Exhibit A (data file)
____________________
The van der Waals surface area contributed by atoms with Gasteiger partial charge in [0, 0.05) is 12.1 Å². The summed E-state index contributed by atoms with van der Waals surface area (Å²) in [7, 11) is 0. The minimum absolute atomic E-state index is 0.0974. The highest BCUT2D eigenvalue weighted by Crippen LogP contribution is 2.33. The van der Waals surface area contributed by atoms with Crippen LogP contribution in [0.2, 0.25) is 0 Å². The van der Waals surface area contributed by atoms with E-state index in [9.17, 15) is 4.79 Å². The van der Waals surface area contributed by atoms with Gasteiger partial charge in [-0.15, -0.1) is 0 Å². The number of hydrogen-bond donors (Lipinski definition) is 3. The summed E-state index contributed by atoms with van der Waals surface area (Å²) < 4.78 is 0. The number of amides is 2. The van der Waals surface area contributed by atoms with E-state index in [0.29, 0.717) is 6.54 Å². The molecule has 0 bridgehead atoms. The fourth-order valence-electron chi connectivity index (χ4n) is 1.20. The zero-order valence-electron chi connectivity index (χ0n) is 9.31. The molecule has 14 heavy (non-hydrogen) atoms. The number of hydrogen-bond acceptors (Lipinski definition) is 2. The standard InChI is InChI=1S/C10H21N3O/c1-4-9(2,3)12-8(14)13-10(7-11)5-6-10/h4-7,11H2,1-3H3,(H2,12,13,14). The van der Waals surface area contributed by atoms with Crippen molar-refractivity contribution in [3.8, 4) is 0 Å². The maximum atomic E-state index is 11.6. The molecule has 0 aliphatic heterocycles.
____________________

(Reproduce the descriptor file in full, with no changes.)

The van der Waals surface area contributed by atoms with Gasteiger partial charge in [0, 0.05) is 12.1 Å². The summed E-state index contributed by atoms with van der Waals surface area (Å²) in [7, 11) is 0. The minimum absolute atomic E-state index is 0.0974. The highest BCUT2D eigenvalue weighted by Crippen LogP contribution is 2.33. The van der Waals surface area contributed by atoms with Crippen LogP contribution in [0.2, 0.25) is 0 Å². The van der Waals surface area contributed by atoms with E-state index in [9.17, 15) is 4.79 Å². The van der Waals surface area contributed by atoms with Gasteiger partial charge in [-0.15, -0.1) is 0 Å². The number of hydrogen-bond donors (Lipinski definition) is 3. The summed E-state index contributed by atoms with van der Waals surface area (Å²) < 4.78 is 0. The number of amides is 2. The van der Waals surface area contributed by atoms with E-state index in [0.29, 0.717) is 6.54 Å². The molecule has 0 bridgehead atoms. The fourth-order valence-electron chi connectivity index (χ4n) is 1.20. The zero-order valence-electron chi connectivity index (χ0n) is 9.31. The molecule has 14 heavy (non-hydrogen) atoms. The number of hydrogen-bond acceptors (Lipinski definition) is 2. The standard InChI is InChI=1S/C10H21N3O/c1-4-9(2,3)12-8(14)13-10(7-11)5-6-10/h4-7,11H2,1-3H3,(H2,12,13,14). The van der Waals surface area contributed by atoms with Crippen molar-refractivity contribution in [3.8, 4) is 0 Å². The maximum atomic E-state index is 11.6. The molecule has 0 aliphatic heterocycles.